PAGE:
Do You Need Protection from the Influenza?
Every year in the United States approximately 36,000 people die an influenza-related death. Of the 5% to 20% of the population that gets the flu, more than 200,000 people end up in the hospital because of complications associated with the virus.
If you want protection from the influenza, the best thing to do is get an influenza immunization or “flu shot” every year, and educate yourself a little on the topic. The first part is up to you; I’m going to try and help you with the second.
What is Influenza?
Influenza, commonly known as the flu, or grippe, is a contagious respiratory illness caused by influenza viruses. It travels the globe in seasonal epidemics (an infectious disease that affects more people and does more damage locally than was expected) , and sometimes genetic changes in the virus cause pandemics (the infectious disease affects people or animals over an extensive geographical area) and millions of people die.
There are three different types of influenza:
Type A: The most serious, most acute, and most common form. A breakout occurs every two to three years.
Type B: A similar but milder influenza than type A. A breakout occurs every four to five years.
Type C: The mildest of the three. Symptoms resemble a cold.
Although influenza is a respiratory illness, the entire body suffers. Fevers, chills, headaches, loss of appetite, muscle pain, runny nose, diarrhea, sore throat, nausea, dry coughs, fatigue, and burning eyes are the lot of the victim.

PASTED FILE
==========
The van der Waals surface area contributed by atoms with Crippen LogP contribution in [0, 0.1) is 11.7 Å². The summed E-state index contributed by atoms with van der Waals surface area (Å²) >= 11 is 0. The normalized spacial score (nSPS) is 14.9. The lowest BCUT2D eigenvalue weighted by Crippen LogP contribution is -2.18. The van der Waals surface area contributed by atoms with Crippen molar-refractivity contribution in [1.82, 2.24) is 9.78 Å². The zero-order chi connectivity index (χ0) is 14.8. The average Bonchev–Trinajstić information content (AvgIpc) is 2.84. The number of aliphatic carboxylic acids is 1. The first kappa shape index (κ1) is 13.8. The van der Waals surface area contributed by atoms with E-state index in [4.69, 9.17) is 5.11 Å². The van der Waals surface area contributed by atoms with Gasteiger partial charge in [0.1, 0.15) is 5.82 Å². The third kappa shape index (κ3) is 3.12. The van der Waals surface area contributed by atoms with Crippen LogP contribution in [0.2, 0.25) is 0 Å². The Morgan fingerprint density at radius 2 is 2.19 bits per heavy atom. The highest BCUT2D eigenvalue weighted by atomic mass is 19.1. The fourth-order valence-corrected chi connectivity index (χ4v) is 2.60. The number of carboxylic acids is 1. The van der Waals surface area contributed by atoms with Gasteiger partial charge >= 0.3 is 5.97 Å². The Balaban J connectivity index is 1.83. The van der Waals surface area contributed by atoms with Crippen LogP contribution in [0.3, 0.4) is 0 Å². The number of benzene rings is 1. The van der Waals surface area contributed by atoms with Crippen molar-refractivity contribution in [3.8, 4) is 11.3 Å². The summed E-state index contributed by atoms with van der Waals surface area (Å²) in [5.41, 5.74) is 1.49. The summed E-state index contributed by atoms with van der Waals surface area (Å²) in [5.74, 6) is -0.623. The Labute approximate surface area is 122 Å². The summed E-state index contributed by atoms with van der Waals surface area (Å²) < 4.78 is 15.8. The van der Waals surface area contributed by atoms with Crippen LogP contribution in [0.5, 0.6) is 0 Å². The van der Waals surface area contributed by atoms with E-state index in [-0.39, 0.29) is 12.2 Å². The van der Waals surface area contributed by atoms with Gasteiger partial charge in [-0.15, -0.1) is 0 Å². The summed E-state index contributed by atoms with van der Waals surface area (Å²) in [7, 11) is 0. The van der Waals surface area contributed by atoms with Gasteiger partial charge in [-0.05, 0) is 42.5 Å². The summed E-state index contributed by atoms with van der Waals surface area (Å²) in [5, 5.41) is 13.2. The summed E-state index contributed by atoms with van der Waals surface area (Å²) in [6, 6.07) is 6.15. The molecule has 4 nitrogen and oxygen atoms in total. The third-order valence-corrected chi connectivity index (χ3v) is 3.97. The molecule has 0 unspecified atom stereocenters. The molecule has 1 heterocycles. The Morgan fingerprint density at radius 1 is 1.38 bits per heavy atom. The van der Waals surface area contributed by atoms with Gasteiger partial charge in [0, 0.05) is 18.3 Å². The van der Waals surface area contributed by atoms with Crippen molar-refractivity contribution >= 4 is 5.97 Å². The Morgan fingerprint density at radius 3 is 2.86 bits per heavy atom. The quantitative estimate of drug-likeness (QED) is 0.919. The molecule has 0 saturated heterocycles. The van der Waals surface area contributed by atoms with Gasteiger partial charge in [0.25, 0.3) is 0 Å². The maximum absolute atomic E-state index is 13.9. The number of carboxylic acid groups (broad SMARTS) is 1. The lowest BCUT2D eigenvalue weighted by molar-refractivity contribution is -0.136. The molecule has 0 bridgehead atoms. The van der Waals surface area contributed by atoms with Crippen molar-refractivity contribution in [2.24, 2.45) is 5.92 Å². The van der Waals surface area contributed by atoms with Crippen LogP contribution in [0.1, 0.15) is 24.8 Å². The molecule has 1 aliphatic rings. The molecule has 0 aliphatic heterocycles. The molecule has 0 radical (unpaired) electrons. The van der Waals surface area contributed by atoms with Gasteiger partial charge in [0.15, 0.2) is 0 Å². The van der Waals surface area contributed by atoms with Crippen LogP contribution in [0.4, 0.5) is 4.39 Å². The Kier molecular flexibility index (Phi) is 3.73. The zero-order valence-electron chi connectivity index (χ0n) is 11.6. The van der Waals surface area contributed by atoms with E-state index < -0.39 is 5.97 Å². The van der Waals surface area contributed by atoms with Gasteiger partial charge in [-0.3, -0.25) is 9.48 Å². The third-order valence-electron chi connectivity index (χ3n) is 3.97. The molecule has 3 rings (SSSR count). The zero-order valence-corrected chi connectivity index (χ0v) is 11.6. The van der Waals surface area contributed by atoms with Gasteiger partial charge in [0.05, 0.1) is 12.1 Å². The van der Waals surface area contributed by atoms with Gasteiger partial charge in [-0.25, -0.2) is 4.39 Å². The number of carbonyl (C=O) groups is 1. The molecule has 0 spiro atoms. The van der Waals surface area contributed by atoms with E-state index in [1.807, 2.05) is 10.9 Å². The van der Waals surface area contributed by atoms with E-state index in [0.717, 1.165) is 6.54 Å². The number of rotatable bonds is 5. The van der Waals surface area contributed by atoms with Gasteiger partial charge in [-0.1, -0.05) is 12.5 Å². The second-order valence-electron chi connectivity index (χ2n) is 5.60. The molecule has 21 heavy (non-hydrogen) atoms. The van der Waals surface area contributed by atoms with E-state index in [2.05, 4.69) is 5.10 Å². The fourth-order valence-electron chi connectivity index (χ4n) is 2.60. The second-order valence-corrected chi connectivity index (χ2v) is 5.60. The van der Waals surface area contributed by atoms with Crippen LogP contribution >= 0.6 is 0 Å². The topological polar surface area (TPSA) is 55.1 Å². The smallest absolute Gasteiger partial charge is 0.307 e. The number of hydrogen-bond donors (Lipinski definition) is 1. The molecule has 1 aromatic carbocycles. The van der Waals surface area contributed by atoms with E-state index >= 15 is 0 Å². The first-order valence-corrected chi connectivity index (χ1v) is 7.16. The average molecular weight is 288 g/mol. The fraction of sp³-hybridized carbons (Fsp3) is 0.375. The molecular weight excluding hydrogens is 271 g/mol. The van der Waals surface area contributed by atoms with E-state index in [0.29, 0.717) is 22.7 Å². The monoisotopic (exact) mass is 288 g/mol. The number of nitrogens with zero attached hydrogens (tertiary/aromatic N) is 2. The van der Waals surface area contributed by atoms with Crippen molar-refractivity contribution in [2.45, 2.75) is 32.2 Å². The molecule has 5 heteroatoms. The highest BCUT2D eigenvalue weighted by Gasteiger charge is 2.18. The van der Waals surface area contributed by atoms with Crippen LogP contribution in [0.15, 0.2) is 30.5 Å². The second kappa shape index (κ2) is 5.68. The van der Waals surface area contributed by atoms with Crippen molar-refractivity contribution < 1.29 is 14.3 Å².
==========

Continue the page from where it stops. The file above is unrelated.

Sometimes that list is increased with the onset of flu-induced complications, like dehydration or pneumonia. The nasty virus can also affect existing medical conditions, making them much more dangerous and potentially fatal; conditions like diabetes, asthma, and other lung and heart diseases.
In the United States, the senior population is especially vulnerable due to the fact that just about one-third of people between the ages of fifty and sixty-four have at least one existing medical condition.
The Flu or a Cold?
When people aren’t feeling well, they aren’t real picky about what they consider to be minor technicalities. Like whether they have the flu or a cold. But there are several differences. A person with a bad cold might catch the flu from regular channels, but a bad cold cannot grow into the flu.